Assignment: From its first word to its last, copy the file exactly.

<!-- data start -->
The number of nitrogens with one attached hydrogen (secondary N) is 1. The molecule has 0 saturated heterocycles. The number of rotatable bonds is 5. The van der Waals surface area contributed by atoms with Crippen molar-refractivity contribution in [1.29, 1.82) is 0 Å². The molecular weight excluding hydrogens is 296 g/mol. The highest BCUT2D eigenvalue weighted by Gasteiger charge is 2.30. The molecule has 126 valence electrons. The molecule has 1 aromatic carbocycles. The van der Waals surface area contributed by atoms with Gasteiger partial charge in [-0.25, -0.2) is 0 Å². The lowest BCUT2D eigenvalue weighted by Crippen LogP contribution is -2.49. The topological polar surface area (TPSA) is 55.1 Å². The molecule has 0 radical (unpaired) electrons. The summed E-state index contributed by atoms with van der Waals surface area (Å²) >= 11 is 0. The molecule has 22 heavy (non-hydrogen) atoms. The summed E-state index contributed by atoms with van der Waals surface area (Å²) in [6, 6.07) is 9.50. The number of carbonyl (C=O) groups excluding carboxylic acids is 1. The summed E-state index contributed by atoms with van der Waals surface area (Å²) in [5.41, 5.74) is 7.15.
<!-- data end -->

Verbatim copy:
The number of nitrogens with one attached hydrogen (secondary N) is 1. The molecule has 0 saturated heterocycles. The number of rotatable bonds is 5. The van der Waals surface area contributed by atoms with Crippen molar-refractivity contribution in [1.29, 1.82) is 0 Å². The molecular weight excluding hydrogens is 296 g/mol. The highest BCUT2D eigenvalue weighted by Gasteiger charge is 2.30. The molecule has 126 valence electrons. The molecule has 1 aromatic carbocycles. The van der Waals surface area contributed by atoms with Gasteiger partial charge in [-0.25, -0.2) is 0 Å². The lowest BCUT2D eigenvalue weighted by Crippen LogP contribution is -2.49. The topological polar surface area (TPSA) is 55.1 Å². The molecule has 0 radical (unpaired) electrons. The summed E-state index contributed by atoms with van der Waals surface area (Å²) >= 11 is 0. The molecule has 22 heavy (non-hydrogen) atoms. The summed E-state index contributed by atoms with van der Waals surface area (Å²) in [6, 6.07) is 9.50. The number of carbonyl (C=O) groups excluding carboxylic acids is 1. The summed E-state index contributed by atoms with van der Waals surface area (Å²) in [5.41, 5.74) is 7.15.